Chemo Improves Pain Relief in Advanced Prostate Cancer

August 1, 1996

PHILADELPHIA--Although the addition of chemotherapy to supportive care with a corticosteroid provides no survival advantage for patients with hormone-refractory prostate cancer, the combination appears to achieve better pain control, compared with corticosteroid therapy alone.

PHILADELPHIA--Although the addition of chemotherapy to supportivecare with a corticosteroid provides no survival advantage forpatients with hormone-refractory prostate cancer, the combinationappears to achieve better pain control, compared with corticosteroidtherapy alone.

The finding, from a phase III Cancer and Leukemia Group B (CALGB)study comparing hydrocortisone with or without mitoxantrone (Novantrone),supports earlier results from a pivotal phase III Canadian trialcomparing prednisone with or without mitoxantrone.

In his presentation of the CALGB preliminary results at the AmericanSociety of Clinical Oncology (ASCO) annual meeting, Phillip W.Kantoff, MD, of the Dana-Farber Cancer Institute, explained thatthe two trials used different primary endpoints.

Palliation and Survival Endpoints

`The Canadian trial (J Clin Oncol 14:1756-1764, 1996), conductedat 11 cancer centers with 161 patients, used palliative responseas the primary endpoint, whereas the CALGB trial, involving 242patients at 62 cancer centers, used survival, with quality oflife, as measured by five different instruments, as a secondaryendpoint.

In the pivotal trial, clinical benefit, defined as reduced painor reduced analgesic use, was seen in 38% of the combination therapygroup versus 21% of the prednisone-alone group. Median durationof pain relief was 8 months among patients who responded to combinationtherapy versus 2 months in the single-agent group.

Immunex Corporation, the maker of Novantrone, has filed thesedata with the Food and Drug Administration to receive priorityreview for use of the drug in hormone-refractory prostate cancer.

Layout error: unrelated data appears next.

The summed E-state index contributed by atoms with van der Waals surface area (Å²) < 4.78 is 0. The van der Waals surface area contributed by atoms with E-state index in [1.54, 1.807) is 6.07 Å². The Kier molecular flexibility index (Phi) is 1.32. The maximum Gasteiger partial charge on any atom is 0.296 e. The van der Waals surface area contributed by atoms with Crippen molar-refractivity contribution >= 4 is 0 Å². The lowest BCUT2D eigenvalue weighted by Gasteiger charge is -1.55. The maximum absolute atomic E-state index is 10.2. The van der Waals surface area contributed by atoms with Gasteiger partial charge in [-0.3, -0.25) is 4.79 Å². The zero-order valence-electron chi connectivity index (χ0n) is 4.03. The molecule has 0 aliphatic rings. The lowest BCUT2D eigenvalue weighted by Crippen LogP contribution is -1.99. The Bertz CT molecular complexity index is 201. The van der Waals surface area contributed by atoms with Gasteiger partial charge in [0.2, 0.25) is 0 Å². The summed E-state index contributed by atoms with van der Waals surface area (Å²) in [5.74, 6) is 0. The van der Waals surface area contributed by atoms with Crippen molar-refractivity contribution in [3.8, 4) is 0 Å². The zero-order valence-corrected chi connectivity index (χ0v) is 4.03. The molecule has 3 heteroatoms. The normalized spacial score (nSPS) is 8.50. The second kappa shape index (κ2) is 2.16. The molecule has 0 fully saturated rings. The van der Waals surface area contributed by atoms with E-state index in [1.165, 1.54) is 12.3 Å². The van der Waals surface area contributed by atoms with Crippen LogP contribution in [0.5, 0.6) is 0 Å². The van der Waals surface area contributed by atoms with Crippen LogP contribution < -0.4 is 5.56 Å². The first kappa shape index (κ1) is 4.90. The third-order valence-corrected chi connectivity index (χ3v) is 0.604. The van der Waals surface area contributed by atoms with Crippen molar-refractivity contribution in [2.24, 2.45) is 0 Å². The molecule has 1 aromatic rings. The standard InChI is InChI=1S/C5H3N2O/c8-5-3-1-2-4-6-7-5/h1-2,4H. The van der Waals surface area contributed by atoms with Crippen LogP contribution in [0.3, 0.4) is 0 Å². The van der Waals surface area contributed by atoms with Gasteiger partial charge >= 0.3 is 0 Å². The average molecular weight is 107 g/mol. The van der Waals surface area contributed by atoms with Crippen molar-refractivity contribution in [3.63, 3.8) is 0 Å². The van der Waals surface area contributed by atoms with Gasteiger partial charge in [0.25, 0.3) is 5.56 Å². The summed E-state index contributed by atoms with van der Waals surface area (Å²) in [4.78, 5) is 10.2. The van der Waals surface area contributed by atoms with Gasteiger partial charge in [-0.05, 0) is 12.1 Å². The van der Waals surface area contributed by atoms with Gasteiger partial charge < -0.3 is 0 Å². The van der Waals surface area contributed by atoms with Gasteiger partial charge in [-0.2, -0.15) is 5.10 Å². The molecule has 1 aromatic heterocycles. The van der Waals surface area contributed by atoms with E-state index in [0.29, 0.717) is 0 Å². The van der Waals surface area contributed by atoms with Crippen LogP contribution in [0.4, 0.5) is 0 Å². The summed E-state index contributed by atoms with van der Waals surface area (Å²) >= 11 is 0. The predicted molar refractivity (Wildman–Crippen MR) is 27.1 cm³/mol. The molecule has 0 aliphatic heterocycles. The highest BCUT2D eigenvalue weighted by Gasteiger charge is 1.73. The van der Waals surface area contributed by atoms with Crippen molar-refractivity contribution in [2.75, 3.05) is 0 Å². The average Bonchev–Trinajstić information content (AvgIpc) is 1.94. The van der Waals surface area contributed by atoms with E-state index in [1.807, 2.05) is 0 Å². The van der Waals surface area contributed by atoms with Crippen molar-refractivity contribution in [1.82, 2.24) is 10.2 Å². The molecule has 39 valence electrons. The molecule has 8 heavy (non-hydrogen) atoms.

Dr. Kantoff reported that the CALGB study demonstrated a generaltrend toward a greater quality of life benefit with the chemotherapyregimen, with two parameters reaching statistical significance:intensity of pain and duration of pain.

As in the pivotal study, chemotherapy was well tolerated. "Grade3 to 4 granulo-cytopenia was frequently encountered in the mitoxantronetherapy arm," Dr. Kantoff said, "but only 2% of patientson mitoxantrone developed grade 3 or higher cardiotoxicity, andthere were no treatment-related deaths reported in either treatmentarm."

In the CALGB study, patients were randomized to receive hydrocortisone,40 mg/day, alone or with mitoxantrone, 14 mg/m² given intravenouslyevery 21 days. Treatment continued until disease progression orlimiting drug toxicity, or to a maximum mitoxantrone dose of 160mg/m².

PSA Decline

In the hydrocortisone-alone arm, 18% of patients had a PSA declineof greater than 50%, compared with 33% in the combination therapyarm, a statistically significant difference in response, Dr. Kantoffreported.

There was a borderline significant benefit for the combinationarm in time to treatment failure. However, he said, there wasno significant difference in overall survival (median, 11.8 monthsfor hydrocortisone alone versus 10.9 months for the combinationarm).

"The results are interesting," Dr. Kantoff said, "andtogether with the Canadian data from Dr. Ian Tannock and his colleagues,the findings support the use of hydrocortisone plus mitoxantronefor the palliation of patients with hormone-refractory prostatecancer." He added, however, that the results "are notsufficiently compelling to regard this combination as a standardof care."